35th Meeting of the Ramsar Standing Committee
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Resolution IX.23 - Highly Pathogenic Avian Influenza (HPAI)
|Action requested: The Standing Committee is requested to note the recent developments on this issue and to provide advice as appropriate.|
1. This paper provides a brief summary of recent issues and developments in relation to Highly Pathogenic Avian Influenza (HPAI, i.e., the Asian lineage H5N1 strain of avian influenza) pertaining to the Ramsar Convention since the 34th meeting of the Standing Committee (April 2006).
2. The 34th meeting of the Standing Committee considered some then-recent matters arising on the topic, and adopted the following Decision:
Decision SC34-15: The Standing Committee stressed that the terms of Resolution IX.23 on highly pathogenic avian influenza should be followed by all Contracting Parties, especially in relation to issues of killing wild birds and the destruction or substantive modification of wetlands, and that the Parties should take a fully integrated approach to managing avian influenza risks.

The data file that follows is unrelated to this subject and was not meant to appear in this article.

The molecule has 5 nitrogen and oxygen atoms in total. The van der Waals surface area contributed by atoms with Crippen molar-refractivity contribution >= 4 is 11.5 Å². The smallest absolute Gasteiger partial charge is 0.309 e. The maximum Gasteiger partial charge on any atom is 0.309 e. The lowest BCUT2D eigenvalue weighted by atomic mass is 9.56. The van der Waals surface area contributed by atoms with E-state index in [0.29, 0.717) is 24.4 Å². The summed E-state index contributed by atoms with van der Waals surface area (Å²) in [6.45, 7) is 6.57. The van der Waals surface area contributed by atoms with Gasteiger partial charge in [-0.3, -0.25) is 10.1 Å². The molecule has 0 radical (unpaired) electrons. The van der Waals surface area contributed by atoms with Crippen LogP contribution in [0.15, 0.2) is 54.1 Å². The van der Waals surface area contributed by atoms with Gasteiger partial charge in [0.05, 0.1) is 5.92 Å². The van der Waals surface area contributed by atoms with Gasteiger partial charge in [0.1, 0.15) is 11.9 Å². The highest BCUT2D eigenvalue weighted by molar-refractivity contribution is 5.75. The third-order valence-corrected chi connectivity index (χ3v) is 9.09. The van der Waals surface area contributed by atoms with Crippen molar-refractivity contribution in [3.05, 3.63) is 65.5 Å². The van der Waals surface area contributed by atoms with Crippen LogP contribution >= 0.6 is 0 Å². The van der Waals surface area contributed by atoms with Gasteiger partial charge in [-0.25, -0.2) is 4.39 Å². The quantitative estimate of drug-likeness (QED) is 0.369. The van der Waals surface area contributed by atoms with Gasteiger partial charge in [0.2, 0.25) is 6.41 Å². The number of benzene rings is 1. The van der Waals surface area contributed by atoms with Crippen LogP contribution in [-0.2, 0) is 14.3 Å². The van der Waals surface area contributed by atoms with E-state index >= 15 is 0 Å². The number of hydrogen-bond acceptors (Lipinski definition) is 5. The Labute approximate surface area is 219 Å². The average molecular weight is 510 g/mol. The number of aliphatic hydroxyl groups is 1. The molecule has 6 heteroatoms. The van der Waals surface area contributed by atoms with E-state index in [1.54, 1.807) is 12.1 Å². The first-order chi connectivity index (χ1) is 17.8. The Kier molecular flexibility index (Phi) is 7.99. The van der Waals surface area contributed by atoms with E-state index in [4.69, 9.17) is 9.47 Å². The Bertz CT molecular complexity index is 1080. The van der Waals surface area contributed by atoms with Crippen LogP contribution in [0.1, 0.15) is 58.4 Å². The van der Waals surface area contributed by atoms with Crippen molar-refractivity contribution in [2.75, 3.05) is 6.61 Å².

3. In its 2006-2008 Work Plan the Scientific and Technical Review Panel (STRP) has a specific task (lower priority task no. 62) derived from the terms of Resolution IX.23 concerning HPAI, as follows:
i) continue participation in the Scientific Task Force on Avian Influenza as resources and competencies permit;
ii) provide relevant input to practical measures to reduce the risk of disease transmission between wild, captive and domesticated birds, to those agencies developing contingency and wetland management plans related to HPAI; and
iii) assist, with relevant international agencies and the Scientific Task Force on Avian Influenza, in sharing information, including practical advice that will assist countries to respond to this serious and rapidly deteriorating situation, reporting back on progress to the Standing Committee and to COP10.